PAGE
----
Why their is a Slump in the FMCG demand?

Tanushree Jaiswal Tanushree Jaiswal 18th March 2024 - 02:12 pm
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Every FMCG investor wants to know one thing—are they right to worry about the slowdown in rural demand? It's a valid concern indeed. Sales volumes of FMCG products in rural areas have been declining due to factors like inflation and poor rainfall in some of India's largest states.

Nuvama Institutional Equities, in their latest report on the Consumer Staples sector, warns that rural demand could remain tough in Q3FY24, potentially hindering overall FMCG volume growth. Rural volumes are expected to lag behind urban volumes, either staying flat or seeing a slight decline year over year (YoY). 

The strain in rural areas is evident, with high unemployment rates and subdued demand for schemes like NREGS. Value sales are also likely to be muted due to deflating categories caused by higher gross margins. While most players anticipate yearly growth in gross margins, they may also increase advertising spending as margins improve.

Why is Rural Demand in declining?

The slowdown in rural areas has affected overall demand trends. Despite hopes for a recovery in the December quarter, the consumption slowdown persists. Rural markets in India have seen only slight growth this year, while FMCG volume growth in urban areas has been steadily increasing since April to June of last year, according to Nuvama's report.

Poor crop output has further strained rural incomes, a major driver of FMCG demand. According to retail intelligence platform Bizom, the top 75 cities contribute about 40% to FMCG industry revenues, while rural India accounts for the remaining 60%. Uneven rains in key agricultural states and lackluster festive seasons have also impacted the FMCG sector, with major players like HUL witnessing a drop in sales for the first time in Q3 FY24 since the pandemic-hit quarter of March 2020.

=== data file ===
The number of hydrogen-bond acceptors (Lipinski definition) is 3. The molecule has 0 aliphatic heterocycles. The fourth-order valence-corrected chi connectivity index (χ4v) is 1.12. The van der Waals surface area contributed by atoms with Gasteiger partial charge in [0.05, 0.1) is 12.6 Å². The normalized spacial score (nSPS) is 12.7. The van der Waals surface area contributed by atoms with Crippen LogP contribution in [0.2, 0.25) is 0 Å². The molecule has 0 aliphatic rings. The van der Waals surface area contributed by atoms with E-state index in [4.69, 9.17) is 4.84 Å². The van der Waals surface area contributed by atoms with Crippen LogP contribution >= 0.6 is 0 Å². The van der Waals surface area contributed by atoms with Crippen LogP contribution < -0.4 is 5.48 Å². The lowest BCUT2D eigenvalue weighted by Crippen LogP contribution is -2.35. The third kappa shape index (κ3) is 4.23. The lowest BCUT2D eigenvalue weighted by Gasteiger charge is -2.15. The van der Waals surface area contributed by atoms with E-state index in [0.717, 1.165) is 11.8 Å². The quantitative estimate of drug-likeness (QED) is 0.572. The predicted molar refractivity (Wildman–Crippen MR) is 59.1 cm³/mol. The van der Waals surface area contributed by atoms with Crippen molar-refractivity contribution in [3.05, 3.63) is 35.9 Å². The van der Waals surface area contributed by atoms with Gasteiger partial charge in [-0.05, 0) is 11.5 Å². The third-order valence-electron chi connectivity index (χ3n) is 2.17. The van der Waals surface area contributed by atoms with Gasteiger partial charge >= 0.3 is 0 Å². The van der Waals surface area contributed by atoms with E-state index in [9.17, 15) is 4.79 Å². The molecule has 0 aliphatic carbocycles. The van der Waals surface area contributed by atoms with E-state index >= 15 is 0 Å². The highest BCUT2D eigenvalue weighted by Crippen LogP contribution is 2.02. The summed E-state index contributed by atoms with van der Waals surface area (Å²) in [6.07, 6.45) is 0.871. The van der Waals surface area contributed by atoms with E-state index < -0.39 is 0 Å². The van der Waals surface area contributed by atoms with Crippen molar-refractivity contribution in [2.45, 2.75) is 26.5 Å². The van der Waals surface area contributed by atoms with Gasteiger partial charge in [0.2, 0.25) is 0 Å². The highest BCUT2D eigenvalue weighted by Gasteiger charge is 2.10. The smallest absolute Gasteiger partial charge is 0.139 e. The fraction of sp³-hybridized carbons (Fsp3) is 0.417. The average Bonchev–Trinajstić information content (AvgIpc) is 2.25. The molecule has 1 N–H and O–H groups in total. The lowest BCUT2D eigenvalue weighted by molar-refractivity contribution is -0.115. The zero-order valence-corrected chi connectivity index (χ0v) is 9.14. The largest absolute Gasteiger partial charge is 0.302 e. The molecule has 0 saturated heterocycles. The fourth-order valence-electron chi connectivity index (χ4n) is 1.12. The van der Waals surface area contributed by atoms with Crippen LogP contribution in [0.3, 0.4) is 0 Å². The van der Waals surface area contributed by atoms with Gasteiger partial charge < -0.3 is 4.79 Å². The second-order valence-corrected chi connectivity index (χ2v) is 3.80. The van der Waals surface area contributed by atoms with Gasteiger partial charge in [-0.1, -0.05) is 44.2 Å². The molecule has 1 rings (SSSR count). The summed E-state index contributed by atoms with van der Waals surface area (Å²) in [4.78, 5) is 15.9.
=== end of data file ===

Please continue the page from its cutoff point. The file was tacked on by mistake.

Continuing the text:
Analysis by Kantar shows a decline in consumption across most categories, worsened by inflation. This indicates a tough road ahead for the FMCG sector, with subdued growth expected until the September quarter of 2024. However, there is hope for a turnaround post-September, especially in the second half of the year, driven by favorable Rabi seasons.

"As a result, we do see FMCG growth to be subdued, at least until Q3 of 2024. Keeping in mind the stronger first half of 2023, we may even end up seeing some stagnation in the early part of the year, with things getting progressively better," it said.

Despite some potential growth in summer-related categories and laundry products, their combined impact on overall FMCG growth is expected to be minimal.

Regarding the upcoming general elections in the June quarter of 2024, past trends show that FMCG demand hasn't seen a significant surge during election years. In fact, with the announcement of freebies, there was stagnation or even shrinkage in FMCG sales. While past years have seen fluctuations in consumption growth, the impact of general elections on FMCG at the national level is expected to be minimal.

As for agricultural growth in India, projections indicate a seven-year low of 1.8% in 2023-24. Despite the challenges, FMCG volumes have managed to grow, driven primarily by household population growth rather than increased purchase quantities.

"In reality, if shoppers were purchasing the 2022 quantity with 2023 prices, they would have been spending Rs 286 extra, however, the drop in consumption of the category has reduced this extra spend to the aforementioned Rs 95," the report  said.

Looking ahead, there's hope for improvement in the demand situation. FMCG players are expected to intensify innovation and premiumisation efforts while significantly investing in expanding rural distribution. Analysts also anticipate an expansion of profit margins with the softening of commodity inflation, leading to increased spending on branding and promotional schemes. Despite challenges, the FMCG sector remains optimistic about future growth opportunities, fueled by rising disposable incomes and evolving consumer behavior.

In conclusion, while concerns about the slowdown in rural demand persist, there are signs of improvement on the horizon. By addressing challenges and capitalizing on opportunities, FMCG companies can navigate through the current scenario and pave the way for future growth.

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